BRUSSELS (Reuters Life!) - Nearly 200,000 students are now choosing to spend a year abroad as part of the European Union’s Erasmus programme, one sign of increasing integration across the EU, new figures show.
The number traveling abroad to study or work as interns as part of Erasmus, set up in 1987 to encourage student exchanges throughout Europe, rose by nearly 9 percent to 198,600 in 2008/09 from the previous academic year, the EU said.
France, Germany and Spain sent the most students abroad, and were also the most popular destinations for other students to visit, according to figures from the European Commission.
Erasmus, which is often the first opportunity European students get to study abroad and whose popularity inspired the 2002 French film “L‘Auberge Espagnole,” was set up with the aim of getting at least 3 million students to trade places by 2012.
Named after the Dutch philosopher Desiderius Erasmus, a hardened opponent of dogmatism who studied throughout Europe, the programme is open to all 27 EU member states as well as Iceland, Liechenstein, Norway, Turkey and Switzerland.
Some academics have even suggested that Erasmus has done more to foster pan-Europeanism than any other EU-backed programme, with young students fondly remembering their time abroad, learning a new language and developing a soft-spot for the places where they spent their 3- to 12-month exchange.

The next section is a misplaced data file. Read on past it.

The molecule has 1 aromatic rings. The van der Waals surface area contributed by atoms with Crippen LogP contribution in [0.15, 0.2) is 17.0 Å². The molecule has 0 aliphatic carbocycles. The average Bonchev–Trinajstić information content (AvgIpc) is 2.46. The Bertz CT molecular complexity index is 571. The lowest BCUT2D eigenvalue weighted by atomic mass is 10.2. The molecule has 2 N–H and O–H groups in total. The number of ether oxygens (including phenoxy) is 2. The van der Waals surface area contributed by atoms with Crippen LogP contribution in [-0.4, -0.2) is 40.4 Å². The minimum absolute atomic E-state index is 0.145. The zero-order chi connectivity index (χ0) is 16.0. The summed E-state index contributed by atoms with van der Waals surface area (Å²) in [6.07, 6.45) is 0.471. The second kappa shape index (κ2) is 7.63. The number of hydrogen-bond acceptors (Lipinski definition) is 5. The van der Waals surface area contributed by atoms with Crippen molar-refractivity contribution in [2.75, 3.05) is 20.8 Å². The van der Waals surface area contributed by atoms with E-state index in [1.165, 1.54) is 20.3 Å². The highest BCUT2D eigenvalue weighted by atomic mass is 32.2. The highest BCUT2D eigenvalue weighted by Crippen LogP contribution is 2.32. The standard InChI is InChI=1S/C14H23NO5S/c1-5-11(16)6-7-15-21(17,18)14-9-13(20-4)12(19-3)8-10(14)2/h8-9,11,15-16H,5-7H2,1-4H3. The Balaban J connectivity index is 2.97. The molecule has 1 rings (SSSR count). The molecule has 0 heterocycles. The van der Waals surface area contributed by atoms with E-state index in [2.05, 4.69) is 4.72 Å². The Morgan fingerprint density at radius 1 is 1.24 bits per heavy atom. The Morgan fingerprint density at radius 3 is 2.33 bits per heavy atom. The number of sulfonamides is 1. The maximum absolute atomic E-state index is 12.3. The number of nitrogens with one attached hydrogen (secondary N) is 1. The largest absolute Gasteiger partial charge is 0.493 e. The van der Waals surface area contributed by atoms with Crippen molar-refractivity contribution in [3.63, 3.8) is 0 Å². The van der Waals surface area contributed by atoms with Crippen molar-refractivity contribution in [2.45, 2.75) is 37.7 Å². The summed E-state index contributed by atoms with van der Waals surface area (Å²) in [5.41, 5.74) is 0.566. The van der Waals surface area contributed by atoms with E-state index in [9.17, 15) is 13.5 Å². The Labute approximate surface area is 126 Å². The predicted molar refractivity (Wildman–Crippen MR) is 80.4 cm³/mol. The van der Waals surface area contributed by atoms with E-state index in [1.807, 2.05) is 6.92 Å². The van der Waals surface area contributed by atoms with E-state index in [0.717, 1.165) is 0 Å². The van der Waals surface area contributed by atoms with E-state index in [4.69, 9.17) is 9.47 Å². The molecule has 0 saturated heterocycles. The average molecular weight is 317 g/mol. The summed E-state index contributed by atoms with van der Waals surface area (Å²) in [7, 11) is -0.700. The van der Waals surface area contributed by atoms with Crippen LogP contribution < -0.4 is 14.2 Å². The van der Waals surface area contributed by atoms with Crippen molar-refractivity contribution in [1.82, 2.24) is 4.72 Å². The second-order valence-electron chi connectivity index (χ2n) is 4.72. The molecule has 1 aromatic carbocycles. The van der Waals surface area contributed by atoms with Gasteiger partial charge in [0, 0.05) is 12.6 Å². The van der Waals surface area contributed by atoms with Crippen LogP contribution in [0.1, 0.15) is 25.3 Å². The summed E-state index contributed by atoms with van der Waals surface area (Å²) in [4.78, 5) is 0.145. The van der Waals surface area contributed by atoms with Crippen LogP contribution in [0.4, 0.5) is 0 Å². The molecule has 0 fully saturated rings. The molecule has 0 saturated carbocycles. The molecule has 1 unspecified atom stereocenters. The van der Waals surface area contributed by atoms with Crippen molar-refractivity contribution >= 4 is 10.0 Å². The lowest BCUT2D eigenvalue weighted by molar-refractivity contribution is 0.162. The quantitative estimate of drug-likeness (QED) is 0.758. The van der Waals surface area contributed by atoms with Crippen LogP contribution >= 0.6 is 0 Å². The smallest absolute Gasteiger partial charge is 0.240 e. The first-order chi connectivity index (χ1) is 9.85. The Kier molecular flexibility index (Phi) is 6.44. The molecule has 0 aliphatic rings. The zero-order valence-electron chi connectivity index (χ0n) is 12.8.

Androulla Vassiliou, the European commissioner in charge of education, said the programme was essential to improving the employability of future generations of Europeans.
“Allowing young people to be mobile for learning should be seen in the wider context of our efforts to improve their personal development and job prospects,” she told reporters this week as she unveiled the latest figures.
The EU awards Erasmus funds according to the number of students each country attracts. As a result, Vassiliou said France, Germany and Spain had each garnered around 50 million euros in 2008. But other countries are catching up.
Turkey, which is in talks to become an EU member, has worked hard to try to attract more Erasmus students, a sign of its desire to connect with the next generation of Europeans, who may as a result end up looking more favorably on its membership prospects than French and German leaders currently do.
“I saw a tremendous wish to send and receive more students,” Vassiliou said of Turkey, which she visited last week to look at its progress with modernizing university facilities, offering more courses in English and improving student housing.
The programme does not only serve students, she said. “It’s also a great benefit to the countries who participate.”
Editing by Paul Casciato